Feds Need To Be Pirates, Not Ninjas, Says Defense Health Official


Defense Health Agency's David Cooper urged his fellow feds to embrace pirate principles—at least when it comes to mobile apps.

In the great internet debate over pirates and ninjas, feds working in app development should be siding with the former, according to a Defense Health Agency official.

David Cooper, mobile applications lead for the agency’s National Center for Telehealth and Technology, extolled the virtues of the pirate metrics framework for determining whether an application is meeting the needs of its target users. The name comes from the sound made by saying the acronym, AARRR, which stands for acquisition, activation, retention, referral and revenue.

“All it’s really about is how you apply data to think about your product in a more meaningful way,” he said, speaking at Nextgov’s Limitless Government event Thursday in Seattle. “How do you put meaningful guide points along the customer journey through your product and how to do you attach meaningful data metrics to each of those points.”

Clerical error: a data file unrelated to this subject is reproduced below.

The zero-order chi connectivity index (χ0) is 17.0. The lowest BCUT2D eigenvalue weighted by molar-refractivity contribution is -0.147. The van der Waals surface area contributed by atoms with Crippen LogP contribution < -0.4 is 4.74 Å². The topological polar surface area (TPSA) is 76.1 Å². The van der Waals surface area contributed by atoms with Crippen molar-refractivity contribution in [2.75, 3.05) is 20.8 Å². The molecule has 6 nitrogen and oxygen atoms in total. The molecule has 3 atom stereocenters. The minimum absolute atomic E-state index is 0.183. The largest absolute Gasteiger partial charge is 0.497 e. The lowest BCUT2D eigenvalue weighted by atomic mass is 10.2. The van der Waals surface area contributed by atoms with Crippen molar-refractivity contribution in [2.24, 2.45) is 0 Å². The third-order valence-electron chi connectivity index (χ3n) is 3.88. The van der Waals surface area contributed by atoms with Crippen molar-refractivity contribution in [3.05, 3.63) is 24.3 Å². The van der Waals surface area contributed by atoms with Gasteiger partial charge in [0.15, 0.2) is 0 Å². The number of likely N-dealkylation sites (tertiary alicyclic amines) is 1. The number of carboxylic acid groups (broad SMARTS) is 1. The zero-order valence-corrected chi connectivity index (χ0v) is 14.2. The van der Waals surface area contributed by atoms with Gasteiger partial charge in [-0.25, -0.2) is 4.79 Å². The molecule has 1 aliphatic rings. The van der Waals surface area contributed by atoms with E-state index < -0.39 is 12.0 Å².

Cooper pointed to a recent example where the pirate framework helped his team identify exactly why an app wasn’t performing as well as they would like.

“I noticed that acquisition was great; we were getting people in through our marketing efforts, driving them to our store page. Retention was great; once they downloaded the app we had 75 percent retention after 30 days. Activation was not great; we were losing about 50 percent of people,” he said. “So that helps me and my team know where to focus our limited efforts.”

But the pirate mentality can—and should—extend beyond the metrics framework, Cooper said. Asked whether pirates are better than ninjas, Cooper didn’t hesitate.

“Pirates, absolutely,” he said. “Ninjas act alone, they act silently. Pirates do it brazenly, they have a crew, they raid [the General Services Administration] 18F’s GitHub for code—like I have done so many times for projects.”

Cooper encouraged developers across government to adopt the pirate mindset.

“Use that comradery, that team environment to do something brazen and bold,” he said. “I think all of us government folks can embrace [that] and sail forth.”